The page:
Watchmen: The Complete Motion Comic (2008)

Genre(s): Animation / Drama / Fantasy
Warner Brothers || NR - 325 minutes - $29.98 || March 3, 2009
Reviewer: Kushmeer Farakhan || Posted On: 2009-03-11

Buy this DVD from!
.:: F I L M ::.
The Film

.: F E A T U R E S :.

Special Features

.:: V I D E O ::.

.:: A U D I O ::.

.:: O V E R A L L ::.
Director: Jake Strider Hughes
Writer(s): Alan Moore (graphic novel)
Cast: Tom Stechschulte

Supplemental Material:
  • Featurette

Technical Information:
  • Number of Discs: 1
  • Widescreen (1.78)
  • English (Dolby Digital 5.1)
  • Subtitles: English, French, Spanish

Comment on this and other movies on the message board!

.::THE FILM::.

In celebration of all things related to Alan Moore and David Gibbons original comic, Watchmen (and of course to help promote Zack Snyder's live action adaptation), Warner Brothers has released this animated motion comics version of the book.

My first question upon getting it was, "What the hell is a motion comic?” Basically, they took the comic itself (Gibbons illustrations intact) and animated it. Now, they didn't animate in the sense of an traditional cartoon ala Little Mermaid or what have you. It's more like an episode of Reading Rainbow. You know the parts where Levar Burton used to tell us about whatever the featured book of the day was and they'd have some narrator read it/perform the book for ya? The same is done here as we get to listen to an voice actor named Tom Stechschulte perform the entire book and all of its characters.

Watchmen is something of a generational murder mystery with superheroes set in 1985. Old school superhero (and giant jerk) The Comedian is murdered and what follows is an whodunit conducted by masked vigilante Rorschach. Along the way we also meet Rorschach's old partner NiteOwl, daughter of an elder hero, The Silk Spectre, The blue skinned superman Dr. Manhattan, and the world's smartest former adventurer, Ozymandias all of whom are in some way tied to the Comedian and his untimely death.

As an book, Watchmen is almost second to none. Every character is extremely fleshed out to an astounding effect and you feel something for all of them. Silk Spectre is probably the least interesting and Ozymandias is the least covered overall but even then, both are still decent characters that have enough back-story given to make you like them/be intrigued by them. Another plus of the book is the fantastic period setting that accurately evokes the cold war 80's era that was present at the time of the book's release. The parallel stories of the Tales of the Black Freighter book and the conversations between the newsstand owner and his various patrons also give the book an humanistic stamp that's not present in most comics.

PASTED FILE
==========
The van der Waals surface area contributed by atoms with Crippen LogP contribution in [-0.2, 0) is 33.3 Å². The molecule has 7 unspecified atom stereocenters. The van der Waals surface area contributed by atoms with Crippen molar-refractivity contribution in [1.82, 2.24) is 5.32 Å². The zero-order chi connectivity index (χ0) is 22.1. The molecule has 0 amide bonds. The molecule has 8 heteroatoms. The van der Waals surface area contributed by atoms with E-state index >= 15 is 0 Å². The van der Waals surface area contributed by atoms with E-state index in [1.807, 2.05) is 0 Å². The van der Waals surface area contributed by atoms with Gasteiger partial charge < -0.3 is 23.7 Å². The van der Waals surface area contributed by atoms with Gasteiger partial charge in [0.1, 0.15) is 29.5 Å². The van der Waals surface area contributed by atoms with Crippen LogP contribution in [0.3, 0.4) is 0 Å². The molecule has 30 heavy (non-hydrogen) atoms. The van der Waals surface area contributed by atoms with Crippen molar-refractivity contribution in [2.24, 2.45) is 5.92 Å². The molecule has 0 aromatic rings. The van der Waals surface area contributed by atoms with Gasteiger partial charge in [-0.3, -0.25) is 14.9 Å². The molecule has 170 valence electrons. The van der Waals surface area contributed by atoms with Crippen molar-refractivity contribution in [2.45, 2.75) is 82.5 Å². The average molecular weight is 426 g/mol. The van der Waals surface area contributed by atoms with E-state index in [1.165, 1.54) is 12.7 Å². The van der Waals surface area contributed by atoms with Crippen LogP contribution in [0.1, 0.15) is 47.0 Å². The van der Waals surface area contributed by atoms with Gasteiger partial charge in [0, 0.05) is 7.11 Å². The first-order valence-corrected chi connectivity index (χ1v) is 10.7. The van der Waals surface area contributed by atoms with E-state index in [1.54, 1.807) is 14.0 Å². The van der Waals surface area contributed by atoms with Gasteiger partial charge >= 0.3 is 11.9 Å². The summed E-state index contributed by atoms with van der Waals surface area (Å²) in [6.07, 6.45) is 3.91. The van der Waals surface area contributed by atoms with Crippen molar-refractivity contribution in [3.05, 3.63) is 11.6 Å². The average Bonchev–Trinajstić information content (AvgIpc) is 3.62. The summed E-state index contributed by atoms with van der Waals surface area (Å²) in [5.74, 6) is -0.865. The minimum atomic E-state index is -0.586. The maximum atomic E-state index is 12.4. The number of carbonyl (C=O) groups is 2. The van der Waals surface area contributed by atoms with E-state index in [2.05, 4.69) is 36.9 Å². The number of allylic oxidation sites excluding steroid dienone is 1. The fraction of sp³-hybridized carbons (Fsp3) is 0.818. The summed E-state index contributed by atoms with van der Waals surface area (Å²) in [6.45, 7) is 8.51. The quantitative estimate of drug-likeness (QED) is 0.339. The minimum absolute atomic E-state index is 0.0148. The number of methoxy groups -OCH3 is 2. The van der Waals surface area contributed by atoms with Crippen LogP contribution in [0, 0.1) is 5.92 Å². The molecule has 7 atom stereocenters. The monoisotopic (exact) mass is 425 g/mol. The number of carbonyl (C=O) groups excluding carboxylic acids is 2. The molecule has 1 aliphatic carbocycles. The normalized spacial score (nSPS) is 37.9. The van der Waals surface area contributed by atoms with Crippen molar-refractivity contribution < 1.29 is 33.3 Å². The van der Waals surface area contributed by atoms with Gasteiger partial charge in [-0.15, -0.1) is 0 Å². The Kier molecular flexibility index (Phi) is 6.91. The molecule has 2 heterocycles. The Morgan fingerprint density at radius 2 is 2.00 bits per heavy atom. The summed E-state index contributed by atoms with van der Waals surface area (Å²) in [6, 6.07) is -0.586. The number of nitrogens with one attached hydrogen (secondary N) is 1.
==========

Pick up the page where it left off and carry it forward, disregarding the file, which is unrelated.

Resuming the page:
As an motion comic though? It's just okay. It's still the exact same book with the exact same panel. The difference is that frankly there's not that much to get excited about when you watch comic panels moving slightly. I think if it were an fully animated feature, it'd be an entirely different ballgame but what we get here is just not enough to care. Also, having one lone voice actor creates an dullness to the whole affair. Why does Silk Spectre sound like a guy? It's just sort of off-putting.

As much as I love the book (and the live action movie), the motion comic is just okay. I can really only recommend it for those too lazy to read the book. Still, if you have bad vision, it's a hell of a story.


The only extra on the disc is a sneak peek at DC universe's animated Wonder Woman DVD. It's not bad and the preview is pretty good but there's 0 here about “Watchmen” itself.


Although it's nothing more than comic panels, they do look really good on the screen. While it doesn't appear that they've altered Gibbons’ illustrations or even re-colored them, they do have a very cool vibrancy to them when they're on a television screen and the sound effects used throughout are also pretty good.


“Watchmen: The Complete Motion Comic” isn't bad as it's an semi animated version of one of the best comics ever written, but it's not very exciting to watch an comic slowly move onscreen. If you don't like to read, it's great, otherwise, buy the damn book.